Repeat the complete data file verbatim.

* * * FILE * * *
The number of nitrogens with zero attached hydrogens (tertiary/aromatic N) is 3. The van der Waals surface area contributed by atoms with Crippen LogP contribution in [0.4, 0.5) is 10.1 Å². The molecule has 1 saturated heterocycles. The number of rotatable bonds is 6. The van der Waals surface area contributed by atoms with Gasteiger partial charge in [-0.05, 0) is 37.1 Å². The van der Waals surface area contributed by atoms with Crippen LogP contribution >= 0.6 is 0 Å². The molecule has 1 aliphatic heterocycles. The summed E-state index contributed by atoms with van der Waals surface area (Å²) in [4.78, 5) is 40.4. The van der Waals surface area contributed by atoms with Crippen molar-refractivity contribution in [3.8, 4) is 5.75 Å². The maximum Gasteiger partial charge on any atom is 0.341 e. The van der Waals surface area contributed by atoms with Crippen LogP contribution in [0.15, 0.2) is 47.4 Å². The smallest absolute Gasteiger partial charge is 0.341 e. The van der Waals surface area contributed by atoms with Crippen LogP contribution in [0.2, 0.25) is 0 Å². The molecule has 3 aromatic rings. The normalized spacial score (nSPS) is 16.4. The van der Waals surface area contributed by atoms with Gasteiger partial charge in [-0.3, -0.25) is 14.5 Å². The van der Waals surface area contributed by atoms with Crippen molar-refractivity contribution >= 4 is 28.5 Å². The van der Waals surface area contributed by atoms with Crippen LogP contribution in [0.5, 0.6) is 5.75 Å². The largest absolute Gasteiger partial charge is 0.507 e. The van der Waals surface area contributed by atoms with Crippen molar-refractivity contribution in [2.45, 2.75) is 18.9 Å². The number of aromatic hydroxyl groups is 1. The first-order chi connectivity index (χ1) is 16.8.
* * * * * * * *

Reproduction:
The number of nitrogens with zero attached hydrogens (tertiary/aromatic N) is 3. The van der Waals surface area contributed by atoms with Crippen LogP contribution in [0.4, 0.5) is 10.1 Å². The molecule has 1 saturated heterocycles. The number of rotatable bonds is 6. The van der Waals surface area contributed by atoms with Gasteiger partial charge in [-0.05, 0) is 37.1 Å². The van der Waals surface area contributed by atoms with Crippen LogP contribution >= 0.6 is 0 Å². The molecule has 1 aliphatic heterocycles. The summed E-state index contributed by atoms with van der Waals surface area (Å²) in [4.78, 5) is 40.4. The van der Waals surface area contributed by atoms with Crippen molar-refractivity contribution in [3.8, 4) is 5.75 Å². The maximum Gasteiger partial charge on any atom is 0.341 e. The van der Waals surface area contributed by atoms with Crippen LogP contribution in [0.15, 0.2) is 47.4 Å². The smallest absolute Gasteiger partial charge is 0.341 e. The van der Waals surface area contributed by atoms with Crippen LogP contribution in [0.2, 0.25) is 0 Å². The molecule has 3 aromatic rings. The normalized spacial score (nSPS) is 16.4. The van der Waals surface area contributed by atoms with Gasteiger partial charge in [-0.3, -0.25) is 14.5 Å². The van der Waals surface area contributed by atoms with Crippen molar-refractivity contribution >= 4 is 28.5 Å². The van der Waals surface area contributed by atoms with Crippen LogP contribution in [0.5, 0.6) is 5.75 Å². The largest absolute Gasteiger partial charge is 0.507 e. The van der Waals surface area contributed by atoms with Crippen molar-refractivity contribution in [2.45, 2.75) is 18.9 Å². The number of aromatic hydroxyl groups is 1. The first-order chi connectivity index (χ1) is 16.8.